File picture: Motshwari Mofokeng / Independent Media.
File picture: Motshwari Mofokeng / Independent Media.

Independent fuel retailers battle unfair pricing system

By Edward West Time of article published Aug 11, 2020

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CAPE TOWN - The liquid Fuels Wholesalers Association of SA (LFWA) has warned that the supply of fuel to rural areas may dry up as independent fuel retailers are struggling against an unfair pricing methodology system that is tilted towards the oil majors.

Before 1994, the major oil companies supplied fuel to all areas in terms of government regulations, but since then more than 3000 wholesale fuel licences have been granted, and oil companies have progressively pulled out of non-urban areas, where cost recovery margins are much thinner than in urban areas.

LFWA director Peter Morgan said on Friday that the independent wholesalers had largely picked up the distribution of fuel to non-urban areas, but the discounts that the oil refiners provided to independent wholesalers were too low, and the fuel price government regulatory system should also recognise the distribution of independent fuel retailers.

At present, the government regulations only provided a distribution and secondary storage cost recovery margin to the major oil refiners.

When the independent wholesalers queried the discounts with the oil refining groups, they simply were told to go to another oil company, and in most cases, would even refuse to unpack the discounts to the independent, said Morgan.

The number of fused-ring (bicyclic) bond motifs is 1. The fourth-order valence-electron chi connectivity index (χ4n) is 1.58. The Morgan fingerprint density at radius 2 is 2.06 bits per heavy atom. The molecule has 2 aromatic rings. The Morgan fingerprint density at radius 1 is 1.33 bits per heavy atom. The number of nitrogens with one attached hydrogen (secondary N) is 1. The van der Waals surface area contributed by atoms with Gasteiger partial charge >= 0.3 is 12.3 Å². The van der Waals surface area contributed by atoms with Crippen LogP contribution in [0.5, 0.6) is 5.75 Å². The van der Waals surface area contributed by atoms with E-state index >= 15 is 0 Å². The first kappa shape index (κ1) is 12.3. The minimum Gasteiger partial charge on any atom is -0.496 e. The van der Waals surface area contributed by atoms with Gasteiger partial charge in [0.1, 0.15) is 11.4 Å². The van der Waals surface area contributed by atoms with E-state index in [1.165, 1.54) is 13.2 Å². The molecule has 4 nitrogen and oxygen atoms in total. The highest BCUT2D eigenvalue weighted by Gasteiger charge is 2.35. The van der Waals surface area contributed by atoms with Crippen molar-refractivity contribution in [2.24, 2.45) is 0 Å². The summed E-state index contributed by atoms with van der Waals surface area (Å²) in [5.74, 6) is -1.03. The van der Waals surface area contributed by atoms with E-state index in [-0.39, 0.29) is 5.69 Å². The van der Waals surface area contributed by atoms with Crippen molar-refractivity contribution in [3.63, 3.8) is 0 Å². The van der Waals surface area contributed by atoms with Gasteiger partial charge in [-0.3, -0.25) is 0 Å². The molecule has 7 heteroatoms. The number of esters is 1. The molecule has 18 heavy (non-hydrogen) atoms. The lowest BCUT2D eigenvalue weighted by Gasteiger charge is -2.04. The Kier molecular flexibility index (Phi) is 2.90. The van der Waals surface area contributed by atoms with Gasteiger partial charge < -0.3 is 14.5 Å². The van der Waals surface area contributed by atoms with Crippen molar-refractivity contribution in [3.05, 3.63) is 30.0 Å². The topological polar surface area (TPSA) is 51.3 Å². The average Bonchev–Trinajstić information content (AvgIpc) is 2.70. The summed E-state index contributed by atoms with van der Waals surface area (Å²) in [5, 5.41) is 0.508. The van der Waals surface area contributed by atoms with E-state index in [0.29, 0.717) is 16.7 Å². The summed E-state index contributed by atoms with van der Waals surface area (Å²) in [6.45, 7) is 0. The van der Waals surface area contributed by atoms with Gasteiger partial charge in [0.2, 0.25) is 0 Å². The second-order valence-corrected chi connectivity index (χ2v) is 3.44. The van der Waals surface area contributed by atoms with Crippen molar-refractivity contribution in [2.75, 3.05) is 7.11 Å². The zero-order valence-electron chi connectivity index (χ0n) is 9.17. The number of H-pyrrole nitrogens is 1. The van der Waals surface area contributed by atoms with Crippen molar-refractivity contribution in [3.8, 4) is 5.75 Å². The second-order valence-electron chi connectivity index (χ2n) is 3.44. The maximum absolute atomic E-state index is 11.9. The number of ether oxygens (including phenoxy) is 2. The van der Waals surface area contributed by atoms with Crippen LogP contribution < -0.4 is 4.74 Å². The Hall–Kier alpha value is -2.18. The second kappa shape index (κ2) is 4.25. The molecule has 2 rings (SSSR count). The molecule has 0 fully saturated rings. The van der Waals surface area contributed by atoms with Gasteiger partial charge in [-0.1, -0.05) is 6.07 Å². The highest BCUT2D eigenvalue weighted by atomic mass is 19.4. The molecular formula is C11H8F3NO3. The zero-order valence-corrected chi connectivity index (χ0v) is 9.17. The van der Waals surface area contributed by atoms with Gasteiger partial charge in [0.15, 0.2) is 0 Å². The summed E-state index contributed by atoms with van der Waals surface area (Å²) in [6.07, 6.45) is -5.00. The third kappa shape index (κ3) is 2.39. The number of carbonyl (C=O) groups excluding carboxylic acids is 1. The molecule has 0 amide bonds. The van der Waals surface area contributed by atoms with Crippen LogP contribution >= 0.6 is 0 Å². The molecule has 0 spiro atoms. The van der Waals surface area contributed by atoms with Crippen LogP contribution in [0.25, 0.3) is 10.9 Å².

“The liquid fuels industry is increasingly competitive, with pricing mechanisms that do not reflect the change to the industry over the last 20 years and there is a concern that unless issues around the sustainability of current independent wholesalers, and any further new entrants, are addressed, their future is threatened,” said Morgan.

The independent retailers do 30 to 35percent of petrol sales, and supply more than 70percent of the diesel-dominated commercial market.

Despite this, the integrated fuel wholesalers, the major oil companies that also do the refining, have historically benefited from the fuel pricing regulatory structure, while the new independent wholesalers have not.

The oil majors also have to share the fuel industry pricing methodology for importing, the government controlled pipelines, cost recovery mechanisms and the pipeline depot networks, none of which the independent wholesalers currently have access to.

Fuel companies have struggled with the challenges of the Covid-19 pandemic, because while petrol stations were deemed an essential service and have been operating throughout the lockdown, fuel demand plummeted as fewer people drove due to the restrictions.

Industry sources said that while there had been a rebound in demand as restrictions on movement had been gradually lifted, trading remains below pre-lockdown levels.

Fuel retailers lost up to 80percent volumes during the level 5 and 4 lockdowns due to no product demand, and last month faced supply problems.

The Fuel Retailer Association of SA said last month that retailers were engaged in a court battle with the minister of minerals and energy regarding profit margins.

The SA Petroleum Industry Association, which represents the major oil companies, had not responded to Business Report’s questions at the time of publication.

BUSINESS REPORT

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